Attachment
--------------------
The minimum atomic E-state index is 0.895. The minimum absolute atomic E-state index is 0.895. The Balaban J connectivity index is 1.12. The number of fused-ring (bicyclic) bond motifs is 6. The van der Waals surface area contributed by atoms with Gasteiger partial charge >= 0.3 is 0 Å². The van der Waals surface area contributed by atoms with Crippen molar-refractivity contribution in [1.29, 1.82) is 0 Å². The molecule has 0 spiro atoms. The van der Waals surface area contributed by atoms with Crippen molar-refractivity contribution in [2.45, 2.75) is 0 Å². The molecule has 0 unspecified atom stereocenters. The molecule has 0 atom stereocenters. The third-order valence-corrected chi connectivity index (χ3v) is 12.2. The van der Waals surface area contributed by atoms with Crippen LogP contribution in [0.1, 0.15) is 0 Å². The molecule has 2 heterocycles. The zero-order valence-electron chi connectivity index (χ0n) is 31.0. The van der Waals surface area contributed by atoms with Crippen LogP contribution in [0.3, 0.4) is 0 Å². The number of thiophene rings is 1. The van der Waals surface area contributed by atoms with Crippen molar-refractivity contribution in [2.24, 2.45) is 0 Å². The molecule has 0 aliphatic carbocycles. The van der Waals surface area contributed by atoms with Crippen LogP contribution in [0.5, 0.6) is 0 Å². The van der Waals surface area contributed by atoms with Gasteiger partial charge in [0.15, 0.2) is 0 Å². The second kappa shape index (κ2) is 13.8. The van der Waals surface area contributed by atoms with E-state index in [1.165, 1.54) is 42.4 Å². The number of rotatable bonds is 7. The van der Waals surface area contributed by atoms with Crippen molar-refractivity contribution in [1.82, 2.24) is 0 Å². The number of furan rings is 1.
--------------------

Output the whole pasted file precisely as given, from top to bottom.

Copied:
The minimum atomic E-state index is 0.895. The minimum absolute atomic E-state index is 0.895. The Balaban J connectivity index is 1.12. The number of fused-ring (bicyclic) bond motifs is 6. The van der Waals surface area contributed by atoms with Gasteiger partial charge >= 0.3 is 0 Å². The van der Waals surface area contributed by atoms with Crippen molar-refractivity contribution in [1.29, 1.82) is 0 Å². The molecule has 0 spiro atoms. The van der Waals surface area contributed by atoms with Crippen molar-refractivity contribution in [2.45, 2.75) is 0 Å². The molecule has 0 unspecified atom stereocenters. The molecule has 0 atom stereocenters. The third-order valence-corrected chi connectivity index (χ3v) is 12.2. The van der Waals surface area contributed by atoms with Crippen LogP contribution in [0.1, 0.15) is 0 Å². The molecule has 2 heterocycles. The zero-order valence-electron chi connectivity index (χ0n) is 31.0. The van der Waals surface area contributed by atoms with Crippen LogP contribution in [0.3, 0.4) is 0 Å². The number of thiophene rings is 1. The van der Waals surface area contributed by atoms with Crippen molar-refractivity contribution in [2.24, 2.45) is 0 Å². The molecule has 0 aliphatic carbocycles. The van der Waals surface area contributed by atoms with Crippen LogP contribution in [0.5, 0.6) is 0 Å². The van der Waals surface area contributed by atoms with Gasteiger partial charge in [0.15, 0.2) is 0 Å². The second kappa shape index (κ2) is 13.8. The van der Waals surface area contributed by atoms with E-state index in [1.165, 1.54) is 42.4 Å². The number of rotatable bonds is 7. The van der Waals surface area contributed by atoms with Crippen molar-refractivity contribution in [1.82, 2.24) is 0 Å². The number of furan rings is 1.